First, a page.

This is an ongoing blog series where upon completing a sermon series, I mention a few things I myself learned that may or may not have made it into the final draft of the series.
Last year when I was planning my sermon series for the 2016 calendar year, I decided to spend the Fall talking about practical holiness. As I began putting together those sermons, I hit a wall very early on. The problem was that I could not talk about practical holiness without first helping my congregation develop a fuller understanding of the mystery that is the gospel. Therefore, a 12 week sermon series on holiness as described in Romans 12-16 became a six week series on “What is the Gospel?” followed by another six weeks in Romans 12-16.
I finished my first six weeks in the gospel last Sunday. I very roughly structured the series on the five (or six) major atonement theories. I tried to pick one passage per theory that I thought defended that particular theory well. So very roughly the six sermons went like this:
2 Cor. 5: The Gospel and Ministry of Reconciliation
Romans 1: The Satisfaction Theory
Ephesians 2: Ransom Theory
Colossians 2: “Christus Victor” And the overthrow of the Rulers and Authorities of our World. (This is the only one online currently and you can listen to it here: https://www.youtube.com/watch?v=xJbo9DCG4WY)
Romans 8: Recapitulation Theory
1 John 4: Moral Influence Theory
With those in mind, after spending the last couple months doing some deeper thinking about the core of our Christian faith and revisiting both the the events of Jesus’s life and how the epistles interpret them, here are some things I learned. These are not things I knew all ready but things I genuinely realized.
- Yes the Wesleyan/Holiness tradition has major qualms about the “wrath of God” and maybe rightly so. But unfortunately for us God’s wrath is all over the epistles. Even Jesus in the gospels does his fair share talking about it. With that said, I still don’t believe God was so angry that God needed to watch a Quentin Tarantino (or even, *cough* a “Mel Gibson”) movie to suddenly be okay with it all. But God is angry at the sinfulness of the world and Jesus came as a solution to it. There is no way to be biblical and not to address the wrath of God.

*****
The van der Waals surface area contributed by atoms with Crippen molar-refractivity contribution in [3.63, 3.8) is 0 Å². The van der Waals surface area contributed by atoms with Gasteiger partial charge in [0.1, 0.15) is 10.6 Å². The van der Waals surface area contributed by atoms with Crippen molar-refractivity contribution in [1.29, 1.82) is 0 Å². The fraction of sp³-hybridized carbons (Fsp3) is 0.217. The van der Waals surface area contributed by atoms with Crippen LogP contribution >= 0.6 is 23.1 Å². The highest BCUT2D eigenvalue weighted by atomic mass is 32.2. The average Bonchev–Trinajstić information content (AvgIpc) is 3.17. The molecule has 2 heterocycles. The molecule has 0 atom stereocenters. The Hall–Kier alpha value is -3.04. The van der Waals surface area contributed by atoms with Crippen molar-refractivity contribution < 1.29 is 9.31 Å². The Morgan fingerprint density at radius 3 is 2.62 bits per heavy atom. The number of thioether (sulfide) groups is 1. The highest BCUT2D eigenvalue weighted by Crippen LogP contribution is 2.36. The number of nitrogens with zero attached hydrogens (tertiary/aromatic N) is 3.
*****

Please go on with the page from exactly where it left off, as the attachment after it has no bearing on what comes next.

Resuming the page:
- The epistles don’t concentrate on the cross nearly as much as we do today. In fact, in most of the epistle passages listed above almost all the events of Jesus’ life are mentioned or alluded to in some way. The incarnation, crucifixion, resurrection, ascension, Pentecost and Jesus’ second coming all appear together almost all of the time. In the epistles the gospel is not about the cross but about the entire “Christ event.” If we want to talk about salvation in a biblical way we must talk and give equal emphasis to all of them.
- With that said, I was surprised at how often Pentecost and the Holy Spirit itself comes up in talking about the gospel. The good news according to the epistles is not just about forgiveness on the cross but about the release of the Holy Spirit into the world to equip and enable us to live holy lives.
- The ransom theory is extremely difficult to defend in any biblical way. Going in I knew that the Old Testament provided very little evidence that Satan somehow controlled the entire cosmos. But I was sure the New Testament at the very least alluded to it. I was wrong. The New Testament does not in any way teach it. Ephesians 2 comes the closest but it doesn’t even mention Satan by name. It talks about the “ruler of the prince of the air” which was actually a title for Caesar.
So those are some thoughts about the gospel. They are things I genuinely learned in the last couple months. I hope to do this from here on out with all my sermon series. I also hope to back date one to the minor prophets which I spent the summer preaching through.
In completely unrelated news this here blog post is apparently my 200th!!! Here is a picture of an anniversary cake to celebrate.